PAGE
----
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Interface Adhesion Between 2D Materials and Elastomers Measured by Buckle Delaminations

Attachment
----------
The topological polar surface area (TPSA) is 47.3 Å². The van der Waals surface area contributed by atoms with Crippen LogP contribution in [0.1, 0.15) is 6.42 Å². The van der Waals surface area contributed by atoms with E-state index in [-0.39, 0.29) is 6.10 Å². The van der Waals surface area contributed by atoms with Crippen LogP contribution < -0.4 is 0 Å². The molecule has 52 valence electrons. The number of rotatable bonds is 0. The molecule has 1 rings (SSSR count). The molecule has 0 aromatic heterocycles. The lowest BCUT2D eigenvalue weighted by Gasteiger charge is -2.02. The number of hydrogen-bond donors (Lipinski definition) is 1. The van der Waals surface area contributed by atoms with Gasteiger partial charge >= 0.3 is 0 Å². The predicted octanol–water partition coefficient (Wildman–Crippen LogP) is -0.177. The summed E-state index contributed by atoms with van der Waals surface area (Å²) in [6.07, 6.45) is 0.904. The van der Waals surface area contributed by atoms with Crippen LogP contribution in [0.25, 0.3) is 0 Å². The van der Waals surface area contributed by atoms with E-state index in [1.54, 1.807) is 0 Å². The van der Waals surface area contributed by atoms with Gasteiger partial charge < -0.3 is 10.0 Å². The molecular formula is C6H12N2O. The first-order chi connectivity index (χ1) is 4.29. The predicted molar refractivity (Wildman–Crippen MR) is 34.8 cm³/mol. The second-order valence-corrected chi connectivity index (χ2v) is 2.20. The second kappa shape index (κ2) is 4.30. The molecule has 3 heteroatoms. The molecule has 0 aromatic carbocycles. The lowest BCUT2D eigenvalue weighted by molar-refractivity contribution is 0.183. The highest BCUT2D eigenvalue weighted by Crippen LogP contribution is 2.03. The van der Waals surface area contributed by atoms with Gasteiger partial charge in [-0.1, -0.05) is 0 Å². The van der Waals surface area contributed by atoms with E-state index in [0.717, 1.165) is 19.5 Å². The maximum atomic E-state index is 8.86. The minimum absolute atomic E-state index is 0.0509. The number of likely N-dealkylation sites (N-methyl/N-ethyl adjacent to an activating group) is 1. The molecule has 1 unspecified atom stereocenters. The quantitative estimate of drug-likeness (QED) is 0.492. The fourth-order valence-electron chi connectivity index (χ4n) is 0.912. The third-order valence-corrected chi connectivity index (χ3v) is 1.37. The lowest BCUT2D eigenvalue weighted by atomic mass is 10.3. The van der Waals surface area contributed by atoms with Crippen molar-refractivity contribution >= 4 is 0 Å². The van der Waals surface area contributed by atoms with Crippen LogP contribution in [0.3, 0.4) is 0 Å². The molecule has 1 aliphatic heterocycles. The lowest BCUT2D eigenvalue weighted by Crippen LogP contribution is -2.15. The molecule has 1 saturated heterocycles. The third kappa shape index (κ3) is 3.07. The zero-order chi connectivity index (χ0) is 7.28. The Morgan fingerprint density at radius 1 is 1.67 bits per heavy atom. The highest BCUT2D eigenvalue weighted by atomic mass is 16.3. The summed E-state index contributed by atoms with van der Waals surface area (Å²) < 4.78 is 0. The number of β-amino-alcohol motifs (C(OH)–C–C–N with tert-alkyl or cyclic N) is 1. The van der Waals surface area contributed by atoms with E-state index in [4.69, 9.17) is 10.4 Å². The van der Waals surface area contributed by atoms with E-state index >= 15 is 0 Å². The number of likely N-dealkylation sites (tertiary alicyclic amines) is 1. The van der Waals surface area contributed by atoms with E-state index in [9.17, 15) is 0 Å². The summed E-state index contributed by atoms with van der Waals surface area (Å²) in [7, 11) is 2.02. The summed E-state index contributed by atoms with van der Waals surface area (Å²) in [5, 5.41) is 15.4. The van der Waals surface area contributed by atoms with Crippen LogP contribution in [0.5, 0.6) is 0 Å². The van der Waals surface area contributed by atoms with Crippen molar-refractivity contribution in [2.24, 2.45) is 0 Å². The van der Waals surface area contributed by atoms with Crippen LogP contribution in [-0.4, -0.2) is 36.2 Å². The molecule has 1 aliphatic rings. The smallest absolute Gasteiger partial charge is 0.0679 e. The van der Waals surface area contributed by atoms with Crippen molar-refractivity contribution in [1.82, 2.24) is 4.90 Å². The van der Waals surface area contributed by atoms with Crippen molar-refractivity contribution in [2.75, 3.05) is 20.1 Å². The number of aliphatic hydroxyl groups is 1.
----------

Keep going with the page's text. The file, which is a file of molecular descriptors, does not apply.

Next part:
Two-dimensional (2D) systems have great promise as next generation electronic materials but require intimate knowledge of their interactions with their neighbors for device fabrication and mechanical manipulation. Although adhesion between 2D materials and stiff substrates such as silicon and copper has been measured, adhesion between 2D materials and soft polymer substrates remains difficult to characterize due to the large deformability of the polymer substrates. In this work, a buckling-based metrology for measuring the adhesion energy between few layer molybdenum disulfide (MoS2) and soft elastomeric substrates is proposed and demonstrated. Due to large elastic mismatch, few layer MoS2 flakes can form spontaneous wrinkles and buckle-delaminations on elastomer substrates during exfoliation. MoS2-elastomer interface toughness can therefore be calculated from the buckle delamination profile measured by atomic force microscopy (AFM).  The thickness of the MoS2 flake is obtained by analyzing co-existing wrinkles on the same flake. Using this approach, adhesion of few layer MoS2 to 10:1 Sylgard 184 polydimethylsiloxane (PDMS) is measured to be 18 ± 2 mJ m-2, which is about an order of magnitude below graphene-to-stiff-substrate adhesion. Finally, this simple methodology can be generalized to obtain adhesion energies between various combinations of 2D materials and deformable substrates.

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